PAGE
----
"A message was intercepted by the Eiffel Tower wireless station and handed over to the bureau of the French secret police. The message, from Berlin and originally destined for Spain, contained instructions to pay 1,500 sterling to Agent H-230 and to arrange it so that the agent could collect the sum at a bank in Paris. French intelligence had already learned that H-230 was the code number for Mata Hari and, therefore, put a tail on her to see whether she would collect the money or not. Their suspicions were confirmed when she was followed into a bank where she asked for the money that led to her inevitable downfall."

A subsequent installment recounts Mata Hari's trial before a French military court, in which were unfolded the lurid details of her services on behalf of German espionage. On the day the war broke out she was having breakfast with the chief of police in Berlin who engaged her on a secret mission for which he later paid her 3,000 marks. From Berlin she left for Paris where she stayed seven months, in the course of which she took up residence in the air force base near the front. She was in constant contact with army officers evidence of which were the many letters from them that were found in her home.

Initially Mata Hari denied the accusation. Woodhall writes her saying, "A prostitute, yes, I was that. But a spy and a traitor, never!" However, the tribunal continued to press her until finally she burst out, "I am not a French woman and I feel not the slightest pang of remorse for the harm I caused France!"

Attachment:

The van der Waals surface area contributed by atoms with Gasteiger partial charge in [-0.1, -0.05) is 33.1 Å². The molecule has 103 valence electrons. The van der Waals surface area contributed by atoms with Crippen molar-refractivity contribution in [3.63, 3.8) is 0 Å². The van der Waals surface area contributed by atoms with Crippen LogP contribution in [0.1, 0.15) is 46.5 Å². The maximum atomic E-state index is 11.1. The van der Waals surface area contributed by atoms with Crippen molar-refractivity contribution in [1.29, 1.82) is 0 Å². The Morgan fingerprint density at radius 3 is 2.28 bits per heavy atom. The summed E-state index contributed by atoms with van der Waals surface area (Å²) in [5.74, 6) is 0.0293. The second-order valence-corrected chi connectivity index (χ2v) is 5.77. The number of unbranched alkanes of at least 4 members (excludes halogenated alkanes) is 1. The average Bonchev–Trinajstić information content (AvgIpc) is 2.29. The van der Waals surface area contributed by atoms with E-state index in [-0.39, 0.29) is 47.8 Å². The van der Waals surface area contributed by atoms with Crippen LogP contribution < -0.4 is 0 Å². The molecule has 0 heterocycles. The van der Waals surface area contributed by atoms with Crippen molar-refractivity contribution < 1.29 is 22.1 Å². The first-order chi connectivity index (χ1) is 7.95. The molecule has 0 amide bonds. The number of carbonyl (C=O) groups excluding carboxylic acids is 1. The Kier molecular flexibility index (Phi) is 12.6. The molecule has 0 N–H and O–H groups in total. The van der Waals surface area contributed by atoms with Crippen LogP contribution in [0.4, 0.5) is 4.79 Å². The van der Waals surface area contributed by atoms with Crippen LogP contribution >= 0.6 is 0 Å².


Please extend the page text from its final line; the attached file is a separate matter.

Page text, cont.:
Mata Hari, alias Gertrud Margarete Zelle (1876-1917), was found guilty and sentenced to death, a sentence that was carried out quickly, hastening her entrance into history as the most famous spy of World War I.

The homing pigeon was indispensable to military communications at a time when wireless or telephone communications could be cut or bugged. Corps of trainers bred these "weapons", as Woodhall described them, which would fly vast distances to return to their nests. Although Belgium was the first to use homing pigeons in large numbers, it was forced to release them -- more than 30,000 -- when German forces advanced into the country at the beginning of the war.

So important were these creatures to the allies that they created a special branch of the intelligence services to tend to them. Allied spies would use them to dispatch messages, pilots would carry them on board in the event they had to send off a hasty SOS and ships could use them to warn of approaching danger.

Given the numbers of homing pigeons in the allied arsenal, it is astonishing to believe that they were all given names. Woodhall writes, "Among the registers of the allied forces, one finds the names of a great number of these precious birds belonging to the secret intelligence services, and alongside these names emblems of distinction. In France, a monument was erected to commemorate these winged heroes many of whom won the medal of the Legion d'Honeur. The British Ministry of War has maintained a record of the many amazing and glorious deeds they performed. One of these, pigeon 2719, received the Victoria Cross." To think that such birds could end up on people's dining tables elsewhere in the world.

* The author is a professor of history and head of Al-Ahram History Studies Centre.